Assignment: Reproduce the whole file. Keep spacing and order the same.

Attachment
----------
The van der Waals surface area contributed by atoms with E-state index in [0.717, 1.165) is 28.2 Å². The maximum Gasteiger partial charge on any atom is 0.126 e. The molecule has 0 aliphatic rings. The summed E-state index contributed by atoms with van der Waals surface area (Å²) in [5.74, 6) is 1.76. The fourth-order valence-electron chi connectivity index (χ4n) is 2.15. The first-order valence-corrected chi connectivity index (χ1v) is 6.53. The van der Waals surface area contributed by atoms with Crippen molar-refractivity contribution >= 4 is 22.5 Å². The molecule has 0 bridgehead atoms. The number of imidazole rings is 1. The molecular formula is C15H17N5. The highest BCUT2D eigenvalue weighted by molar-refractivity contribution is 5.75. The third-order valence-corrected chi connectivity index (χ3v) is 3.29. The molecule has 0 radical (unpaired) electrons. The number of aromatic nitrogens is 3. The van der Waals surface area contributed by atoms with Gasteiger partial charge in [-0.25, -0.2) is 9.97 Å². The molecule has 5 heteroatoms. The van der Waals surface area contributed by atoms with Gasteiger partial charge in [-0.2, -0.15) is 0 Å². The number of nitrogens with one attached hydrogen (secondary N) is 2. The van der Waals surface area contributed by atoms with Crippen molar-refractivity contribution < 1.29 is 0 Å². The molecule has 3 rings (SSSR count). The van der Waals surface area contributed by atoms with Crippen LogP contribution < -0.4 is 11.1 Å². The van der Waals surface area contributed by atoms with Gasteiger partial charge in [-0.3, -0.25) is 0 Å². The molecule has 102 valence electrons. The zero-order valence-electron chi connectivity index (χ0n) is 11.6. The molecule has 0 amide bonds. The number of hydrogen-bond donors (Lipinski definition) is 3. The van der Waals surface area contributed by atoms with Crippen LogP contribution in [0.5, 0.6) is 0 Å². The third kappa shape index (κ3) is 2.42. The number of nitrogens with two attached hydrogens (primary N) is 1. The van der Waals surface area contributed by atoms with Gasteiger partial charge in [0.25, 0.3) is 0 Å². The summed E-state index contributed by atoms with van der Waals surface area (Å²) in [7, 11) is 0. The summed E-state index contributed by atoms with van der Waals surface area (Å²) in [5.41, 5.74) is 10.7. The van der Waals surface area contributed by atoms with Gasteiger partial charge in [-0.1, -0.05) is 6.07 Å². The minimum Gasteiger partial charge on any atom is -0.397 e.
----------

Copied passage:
The van der Waals surface area contributed by atoms with E-state index in [0.717, 1.165) is 28.2 Å². The maximum Gasteiger partial charge on any atom is 0.126 e. The molecule has 0 aliphatic rings. The summed E-state index contributed by atoms with van der Waals surface area (Å²) in [5.74, 6) is 1.76. The fourth-order valence-electron chi connectivity index (χ4n) is 2.15. The first-order valence-corrected chi connectivity index (χ1v) is 6.53. The van der Waals surface area contributed by atoms with Crippen molar-refractivity contribution >= 4 is 22.5 Å². The molecule has 0 bridgehead atoms. The number of imidazole rings is 1. The molecular formula is C15H17N5. The highest BCUT2D eigenvalue weighted by molar-refractivity contribution is 5.75. The third-order valence-corrected chi connectivity index (χ3v) is 3.29. The molecule has 0 radical (unpaired) electrons. The number of aromatic nitrogens is 3. The van der Waals surface area contributed by atoms with Gasteiger partial charge in [-0.25, -0.2) is 9.97 Å². The molecule has 5 heteroatoms. The van der Waals surface area contributed by atoms with Gasteiger partial charge in [-0.2, -0.15) is 0 Å². The number of nitrogens with one attached hydrogen (secondary N) is 2. The van der Waals surface area contributed by atoms with Crippen molar-refractivity contribution < 1.29 is 0 Å². The molecule has 3 rings (SSSR count). The van der Waals surface area contributed by atoms with Crippen LogP contribution < -0.4 is 11.1 Å². The van der Waals surface area contributed by atoms with Gasteiger partial charge in [-0.3, -0.25) is 0 Å². The molecule has 102 valence electrons. The zero-order valence-electron chi connectivity index (χ0n) is 11.6. The molecule has 0 amide bonds. The number of hydrogen-bond donors (Lipinski definition) is 3. The van der Waals surface area contributed by atoms with Crippen LogP contribution in [0.5, 0.6) is 0 Å². The third kappa shape index (κ3) is 2.42. The number of nitrogens with two attached hydrogens (primary N) is 1. The van der Waals surface area contributed by atoms with Gasteiger partial charge in [0.25, 0.3) is 0 Å². The summed E-state index contributed by atoms with van der Waals surface area (Å²) in [7, 11) is 0. The summed E-state index contributed by atoms with van der Waals surface area (Å²) in [5.41, 5.74) is 10.7. The van der Waals surface area contributed by atoms with Gasteiger partial charge in [-0.1, -0.05) is 6.07 Å². The minimum Gasteiger partial charge on any atom is -0.397 e.